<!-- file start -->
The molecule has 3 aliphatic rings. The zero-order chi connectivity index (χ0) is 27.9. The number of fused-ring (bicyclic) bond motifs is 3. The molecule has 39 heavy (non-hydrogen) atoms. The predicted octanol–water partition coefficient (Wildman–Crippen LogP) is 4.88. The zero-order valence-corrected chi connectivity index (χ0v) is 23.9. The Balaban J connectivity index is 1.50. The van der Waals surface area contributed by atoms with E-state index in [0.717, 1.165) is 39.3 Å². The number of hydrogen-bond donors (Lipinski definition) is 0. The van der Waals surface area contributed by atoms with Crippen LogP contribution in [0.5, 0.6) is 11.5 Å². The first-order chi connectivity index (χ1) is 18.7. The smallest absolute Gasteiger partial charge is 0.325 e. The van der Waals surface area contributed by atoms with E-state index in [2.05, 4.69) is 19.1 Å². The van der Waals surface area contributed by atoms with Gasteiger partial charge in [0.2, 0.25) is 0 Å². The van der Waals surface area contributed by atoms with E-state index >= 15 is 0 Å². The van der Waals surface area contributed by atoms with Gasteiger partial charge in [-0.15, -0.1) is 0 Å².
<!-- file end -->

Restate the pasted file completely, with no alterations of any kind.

The molecule has 3 aliphatic rings. The zero-order chi connectivity index (χ0) is 27.9. The number of fused-ring (bicyclic) bond motifs is 3. The molecule has 39 heavy (non-hydrogen) atoms. The predicted octanol–water partition coefficient (Wildman–Crippen LogP) is 4.88. The zero-order valence-corrected chi connectivity index (χ0v) is 23.9. The Balaban J connectivity index is 1.50. The van der Waals surface area contributed by atoms with E-state index in [0.717, 1.165) is 39.3 Å². The number of hydrogen-bond donors (Lipinski definition) is 0. The van der Waals surface area contributed by atoms with Crippen LogP contribution in [0.5, 0.6) is 11.5 Å². The first-order chi connectivity index (χ1) is 18.7. The smallest absolute Gasteiger partial charge is 0.325 e. The van der Waals surface area contributed by atoms with E-state index in [2.05, 4.69) is 19.1 Å². The van der Waals surface area contributed by atoms with Gasteiger partial charge in [0.2, 0.25) is 0 Å². The van der Waals surface area contributed by atoms with E-state index >= 15 is 0 Å². The van der Waals surface area contributed by atoms with Gasteiger partial charge in [-0.15, -0.1) is 0 Å².